The changes that I have applied in my daily life over the past years in order to contribute to a healthier environment, and that I have seen so many others in my surroundings make too, made me wonder about ‘our’ position in the current climate debate. With us, I mean people privileged enough to have the time and resources to consider sustainable life-choices. Performing ‘environmentalist’ behavior many regard as ‘good deeds’. Almost like charity – doing good for the other. The other, as in people or animals on the other side of the globe. Others that I believe we intrinsically want to care for. However, making ‘good deeds’ for the environment an inherent part of our everyday life will be easier, and more genuine, if we realize that these acts are also acts of charity towards ourselves.
George Carlin’s show on ‘environmentalists’ is one of my absolute favorites. Any other fan of Carlin can already sense his sarcasm when hearing the term ‘environmentalist.’ He wonders why we always try so hard to save the planet. ‘Everrrrybody has got to save something today! Save the bees, save the trees, save the snails… and the most arrogant of all: save the planet! What? Are you kidding me? We haven’t even learned how to take care of ourselves, one another. And we’re gonna save the planet?!’ According to Carlin the planet will be juuust fine. It was here before us, and will be here looong after us. We are the ones that need to be saved. So let’s stop using the [goddamn] planet as an excuse. He continues telling us that saving that the planet is just another selfish act of rich white people wanting to keep their own living environment clean.
Although this quote is from his show in 1992, he touched upon a point which today appears even more relevant than twenty-six years ago. Maybe we should stop using the planet as an excuse, like Carlin pointed out correctly, and admit that we are the ones that need to be saved. Admitting this, and not only admitting but also accepting and learning to appreciate it, will make the debate more genuine. In the end, we are part of the planet just as we are part of nature – an undeniable entanglement. Of course we can dream of life on Mars and see ourselves separated from planet Earth, however without it we would have never been here in the first place. Thereupon, to be able to live on Mars we would have to change ourselves and our ways of life drastically, so will we then still count as the same human beings? In his book Homo Deus, Yuval Noah Harari beautifully illustrates that there is no way of speculating about how, when and why Homo Sapiens will act in the future, as we will evolve into different thinking and functioning beings.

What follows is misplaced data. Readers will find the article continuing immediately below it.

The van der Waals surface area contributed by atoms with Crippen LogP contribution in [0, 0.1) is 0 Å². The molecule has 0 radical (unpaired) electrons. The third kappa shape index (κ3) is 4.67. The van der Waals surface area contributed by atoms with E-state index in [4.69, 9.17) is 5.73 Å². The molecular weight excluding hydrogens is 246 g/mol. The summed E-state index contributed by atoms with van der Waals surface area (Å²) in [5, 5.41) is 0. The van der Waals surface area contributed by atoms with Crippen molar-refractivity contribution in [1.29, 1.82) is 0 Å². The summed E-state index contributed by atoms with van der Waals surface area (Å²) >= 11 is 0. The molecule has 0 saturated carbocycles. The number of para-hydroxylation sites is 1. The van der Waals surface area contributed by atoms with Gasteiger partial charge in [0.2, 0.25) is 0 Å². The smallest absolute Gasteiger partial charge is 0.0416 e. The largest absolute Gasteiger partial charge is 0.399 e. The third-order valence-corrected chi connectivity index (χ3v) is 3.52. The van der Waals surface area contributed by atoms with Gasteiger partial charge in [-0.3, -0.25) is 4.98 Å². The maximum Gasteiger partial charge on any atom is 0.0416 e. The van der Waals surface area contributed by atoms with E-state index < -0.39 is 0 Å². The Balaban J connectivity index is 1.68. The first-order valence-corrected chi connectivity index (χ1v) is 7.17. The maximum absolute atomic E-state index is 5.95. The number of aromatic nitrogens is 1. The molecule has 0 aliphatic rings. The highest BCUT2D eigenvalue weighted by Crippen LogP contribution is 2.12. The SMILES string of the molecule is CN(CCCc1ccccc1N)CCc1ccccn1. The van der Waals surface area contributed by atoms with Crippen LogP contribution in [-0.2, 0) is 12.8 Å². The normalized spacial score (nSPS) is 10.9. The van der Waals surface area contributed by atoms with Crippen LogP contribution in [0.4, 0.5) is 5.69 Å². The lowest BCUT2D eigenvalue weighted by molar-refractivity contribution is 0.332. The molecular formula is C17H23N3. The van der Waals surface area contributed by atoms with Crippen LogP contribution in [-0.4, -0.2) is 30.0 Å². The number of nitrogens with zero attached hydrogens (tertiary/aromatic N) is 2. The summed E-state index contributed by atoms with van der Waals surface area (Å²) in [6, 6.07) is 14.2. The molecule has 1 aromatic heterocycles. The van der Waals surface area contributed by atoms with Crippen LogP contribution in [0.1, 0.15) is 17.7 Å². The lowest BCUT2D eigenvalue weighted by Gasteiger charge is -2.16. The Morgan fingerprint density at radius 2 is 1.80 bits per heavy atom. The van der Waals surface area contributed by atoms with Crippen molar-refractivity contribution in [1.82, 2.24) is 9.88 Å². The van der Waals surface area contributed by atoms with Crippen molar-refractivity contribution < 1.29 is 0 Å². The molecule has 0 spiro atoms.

I recently heard a story from a Buddhist teacher – so subtle yet illustrating – who compared our relationship with the earth and nature with one of bread and fungus. If you put a piece of bread somewhere and leave it there for long enough, the micro-organisms will start developing and life will flourish. This new situation will create causes and conditions for new life: fungus. The fungus will go ahead and live on the bread. However, it cannot simply decide not be part of the bread anymore and live somewhere else. Nor can it destroy the bread and expect to live on without the provided causes and conditions it needs to survive. Of course, this story should be analyzed rather metaphorically than literally, but it is an interesting way of reminding ourselves how we got here in the first place and the causes and conditions for human life.
Looking at this from an anthropological perspective, I wonder where the notion came from that we have to take care of the planet before taking care of ourselves? Carlin’s statements made me re-evaluate my own position and statements in the current climate debate. To genuinely rethink and reshape the future of humankind we need to start talking about us as part of the planet and not be afraid to say: shit, we need to save ourselves – climate change is not going to destroy the planet, it will destroy us.
Interested in the various relationships people have with nature, especially in urban surroundings, I researched urban gardeners in Havana. The urban garden is an intriguing space to look at these relations as on the one hand it is human made, but on the other hand the gardeners have to work with nature to sustain it. Resulting from my ethnographic research I have written a book ‘The Urban Gardens of Havana: Seeking Revolutionary Plants in Ideologized Spaces’ with Dr. Younes Saramifar. Here I engage with the questions of human-nature relations and try to learn how a different type of dialogue about climate change can influence our perception of it.
If writing about these topics has made me a so-called environmentalist is hard to tell. However, despite his sarcasm and political critique towards such notions I am convinced that if Carlin would still be alive, we both would agree that our current separation from and distance towards ‘the environment’ is heavily politicized and would benefit from critical re-evaluation in all layers of Western society.
And now, let’s have a laugh